Sunday, 13 September 2009

The Guilt Industry

Christians say we're born with original sin but in my experience sin is quite difficult to achieve. Sin take some organising. Sin requires a separate credit card and a post office box. Sin requires the ability to lie under pressure.

It's more likely we're born with original guilt. Guilt is easy.

Your average person spends most of the day bathed in non-specific guilt. That's why we all flinch when we see a police officer. We can't precisely recall being part of a major bank robbery, sometime in the previous 20 minutes, but in the back of our minds there's a suspicion we probably were.

The world conspires to make us feel guilty. For every person who is peddling sin, there are 10 who are peddling guilt.

Just the other day, researchers in London accused fat people of causing global warming. Those of us with a few extra kilos are now to blame for the death of the planet. Up to now, we'd merely been blamed for adding an unattractive element to the streetscape. Suddenly we're to blame for the disappearance of the street itself!
It was like being called up before a magistrate and finding your crime had been suddenly upgraded.

"But I thought I was charged with littering..."

"No, sorry lady, it's now the destruction of all humanity. Now, how would you like to plead?"

The Guilt Industry also offers bucket-loads of official advice, all of it designed to make us all feel like failures. One example is the new recommendation on wine: drink more than one glass of wine in a 24 hour period and you'll die young. It's an unlikely piece of advice which, if followed, would bankrupt the Federal Government, so I'm guessing they don't expect people will actually do as they are told.

It's not only the wine. The Guilt Industry believes you need to spend at least an hour each day exercising, 8 1/2 hours sleeping, 8 hours working, 1 hour meditating, 10 minutes teeth cleaning, 3 minutes teeth flossing, 1 hour reading to your children, 1 hour eating dinner together in the European mode, 3 hours enduring public transport, all finished off with 20 minutes of vigorous daily sex.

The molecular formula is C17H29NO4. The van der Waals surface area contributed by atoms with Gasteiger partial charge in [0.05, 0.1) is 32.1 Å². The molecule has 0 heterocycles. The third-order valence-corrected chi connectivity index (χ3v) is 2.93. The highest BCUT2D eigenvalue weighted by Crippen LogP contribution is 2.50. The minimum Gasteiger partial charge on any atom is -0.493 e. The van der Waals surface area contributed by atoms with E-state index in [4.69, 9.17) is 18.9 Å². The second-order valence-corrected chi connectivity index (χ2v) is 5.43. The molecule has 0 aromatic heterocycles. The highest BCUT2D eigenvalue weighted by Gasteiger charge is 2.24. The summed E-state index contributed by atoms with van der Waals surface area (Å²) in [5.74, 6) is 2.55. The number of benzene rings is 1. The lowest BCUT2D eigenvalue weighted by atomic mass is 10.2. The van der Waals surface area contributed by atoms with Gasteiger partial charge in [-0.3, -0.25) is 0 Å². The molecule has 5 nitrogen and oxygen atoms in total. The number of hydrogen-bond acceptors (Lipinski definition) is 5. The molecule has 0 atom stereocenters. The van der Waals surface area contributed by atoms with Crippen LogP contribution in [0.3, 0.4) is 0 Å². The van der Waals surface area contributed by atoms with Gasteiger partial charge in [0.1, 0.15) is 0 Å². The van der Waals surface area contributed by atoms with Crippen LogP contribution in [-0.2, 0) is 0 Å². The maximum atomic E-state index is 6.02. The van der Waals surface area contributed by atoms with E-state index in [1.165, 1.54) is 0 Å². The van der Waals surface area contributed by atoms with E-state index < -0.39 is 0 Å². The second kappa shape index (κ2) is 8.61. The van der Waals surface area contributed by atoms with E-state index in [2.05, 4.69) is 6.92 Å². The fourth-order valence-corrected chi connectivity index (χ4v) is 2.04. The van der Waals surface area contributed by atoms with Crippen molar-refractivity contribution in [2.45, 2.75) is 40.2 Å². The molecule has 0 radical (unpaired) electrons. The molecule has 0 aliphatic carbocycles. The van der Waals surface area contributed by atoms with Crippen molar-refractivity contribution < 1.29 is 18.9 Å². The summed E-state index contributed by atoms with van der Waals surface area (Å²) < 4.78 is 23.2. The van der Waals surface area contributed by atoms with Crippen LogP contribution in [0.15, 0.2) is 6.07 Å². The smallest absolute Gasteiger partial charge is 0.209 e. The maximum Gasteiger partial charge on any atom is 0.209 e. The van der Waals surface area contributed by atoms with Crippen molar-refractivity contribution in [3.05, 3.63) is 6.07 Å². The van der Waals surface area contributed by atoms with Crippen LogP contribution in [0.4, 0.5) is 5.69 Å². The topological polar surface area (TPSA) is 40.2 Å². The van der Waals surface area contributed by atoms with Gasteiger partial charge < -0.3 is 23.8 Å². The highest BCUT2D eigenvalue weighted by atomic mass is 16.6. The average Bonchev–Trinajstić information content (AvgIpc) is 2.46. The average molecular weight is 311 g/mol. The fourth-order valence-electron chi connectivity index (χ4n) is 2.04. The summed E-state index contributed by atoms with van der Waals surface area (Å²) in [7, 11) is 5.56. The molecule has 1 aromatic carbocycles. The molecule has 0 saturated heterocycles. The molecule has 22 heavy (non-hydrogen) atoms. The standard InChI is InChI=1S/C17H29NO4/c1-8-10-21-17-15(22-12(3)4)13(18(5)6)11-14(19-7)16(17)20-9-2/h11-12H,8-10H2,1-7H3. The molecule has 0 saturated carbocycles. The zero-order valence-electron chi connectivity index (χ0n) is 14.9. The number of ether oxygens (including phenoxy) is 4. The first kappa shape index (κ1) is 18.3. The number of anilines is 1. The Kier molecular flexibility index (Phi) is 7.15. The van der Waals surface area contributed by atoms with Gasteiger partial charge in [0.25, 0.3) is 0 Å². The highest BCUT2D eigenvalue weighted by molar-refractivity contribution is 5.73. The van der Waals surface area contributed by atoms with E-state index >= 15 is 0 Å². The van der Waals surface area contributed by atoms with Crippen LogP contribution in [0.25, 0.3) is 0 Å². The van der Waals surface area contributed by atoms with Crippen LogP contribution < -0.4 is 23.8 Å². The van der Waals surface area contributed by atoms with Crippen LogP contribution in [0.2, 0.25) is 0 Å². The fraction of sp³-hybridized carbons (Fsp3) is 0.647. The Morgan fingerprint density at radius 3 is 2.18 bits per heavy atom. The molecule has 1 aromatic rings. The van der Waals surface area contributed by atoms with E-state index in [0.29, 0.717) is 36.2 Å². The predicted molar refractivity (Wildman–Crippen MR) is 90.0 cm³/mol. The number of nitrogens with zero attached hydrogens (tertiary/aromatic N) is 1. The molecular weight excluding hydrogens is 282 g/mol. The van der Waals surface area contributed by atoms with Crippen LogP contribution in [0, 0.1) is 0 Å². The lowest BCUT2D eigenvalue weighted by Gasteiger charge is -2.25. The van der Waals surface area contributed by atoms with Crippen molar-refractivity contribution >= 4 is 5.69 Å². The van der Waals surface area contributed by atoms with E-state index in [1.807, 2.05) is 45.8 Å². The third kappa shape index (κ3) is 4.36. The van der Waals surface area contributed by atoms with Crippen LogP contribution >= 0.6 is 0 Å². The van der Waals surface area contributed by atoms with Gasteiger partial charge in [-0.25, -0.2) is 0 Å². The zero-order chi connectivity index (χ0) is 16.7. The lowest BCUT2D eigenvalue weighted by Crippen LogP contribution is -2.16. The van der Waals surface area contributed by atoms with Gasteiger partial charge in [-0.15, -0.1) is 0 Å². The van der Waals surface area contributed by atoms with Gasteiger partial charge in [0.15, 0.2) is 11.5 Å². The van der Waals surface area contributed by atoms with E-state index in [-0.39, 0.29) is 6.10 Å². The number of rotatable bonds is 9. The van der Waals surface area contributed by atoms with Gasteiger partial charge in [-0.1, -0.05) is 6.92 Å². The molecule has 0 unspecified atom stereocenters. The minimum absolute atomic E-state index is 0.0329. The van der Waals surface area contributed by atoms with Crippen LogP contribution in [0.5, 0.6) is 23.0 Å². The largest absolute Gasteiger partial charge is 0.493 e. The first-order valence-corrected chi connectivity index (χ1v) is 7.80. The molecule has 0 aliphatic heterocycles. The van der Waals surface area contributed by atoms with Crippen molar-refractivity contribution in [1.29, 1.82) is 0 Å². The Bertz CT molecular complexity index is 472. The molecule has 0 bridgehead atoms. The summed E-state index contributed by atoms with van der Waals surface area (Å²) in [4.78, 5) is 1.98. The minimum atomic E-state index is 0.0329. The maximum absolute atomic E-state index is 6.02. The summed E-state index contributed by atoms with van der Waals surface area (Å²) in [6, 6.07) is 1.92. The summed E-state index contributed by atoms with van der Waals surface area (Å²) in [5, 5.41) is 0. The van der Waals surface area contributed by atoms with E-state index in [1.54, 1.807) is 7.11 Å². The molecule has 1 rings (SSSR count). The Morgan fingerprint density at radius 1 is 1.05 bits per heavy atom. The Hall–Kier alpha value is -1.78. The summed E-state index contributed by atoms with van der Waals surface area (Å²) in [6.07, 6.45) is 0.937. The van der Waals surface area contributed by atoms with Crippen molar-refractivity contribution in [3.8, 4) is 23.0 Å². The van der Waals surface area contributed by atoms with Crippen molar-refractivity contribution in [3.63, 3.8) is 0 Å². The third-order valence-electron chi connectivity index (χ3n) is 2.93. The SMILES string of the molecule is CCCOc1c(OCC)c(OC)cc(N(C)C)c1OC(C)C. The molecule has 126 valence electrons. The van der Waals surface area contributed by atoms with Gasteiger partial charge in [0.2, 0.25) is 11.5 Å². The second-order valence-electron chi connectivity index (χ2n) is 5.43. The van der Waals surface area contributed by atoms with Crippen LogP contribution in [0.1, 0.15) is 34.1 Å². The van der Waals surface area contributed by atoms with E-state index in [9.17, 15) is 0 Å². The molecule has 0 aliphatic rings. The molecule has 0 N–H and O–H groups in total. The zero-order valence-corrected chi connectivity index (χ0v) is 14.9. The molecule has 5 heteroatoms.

By my calculation, you need 48 hours in every day just to lead what the various experts consider an acceptable life.

Just one question: if I manage to get through all 48 hours of tasks, could I at least have a second drink?

Jesus, they say, died for our sins. Shame he couldn't have also snuffed out some of the unproductive guilt!

We were not feeling at all guilty when we were barging in France in July 2008!


HappyOrganist said...

no no no Peggy. Sin IS easy (you must have a gift if you don't know how to do this) ;)

i'd explain more - but would hate to come across as preachy.

Cherio amiga!

HappyOrganist said...

I will agree that guilt is easier, though ;)

HappyOrganist said...

you're so funny. I just read the rest of that post. You're hilarious =)
love that list of hours to do those tasks. (especially the teeth. love that)

I wouldn't worry about 'death of the planet' (global warming or cooling).
I'm pretty sure the Earth, like all of us, has its purpose/mission (which it is doing a marvelous job fulfilling) and yes, it may die.
But I wouldn't worry about it. ;D

Evil Shannanigans said...

I don't believe in sin actually. What is moral to one person is immoral to another.
Guilt on the other hand is very real and I feel it every day about something or another. Love the pic, you look like you are having a blast!

HappyOrganist said...

ah Shannon,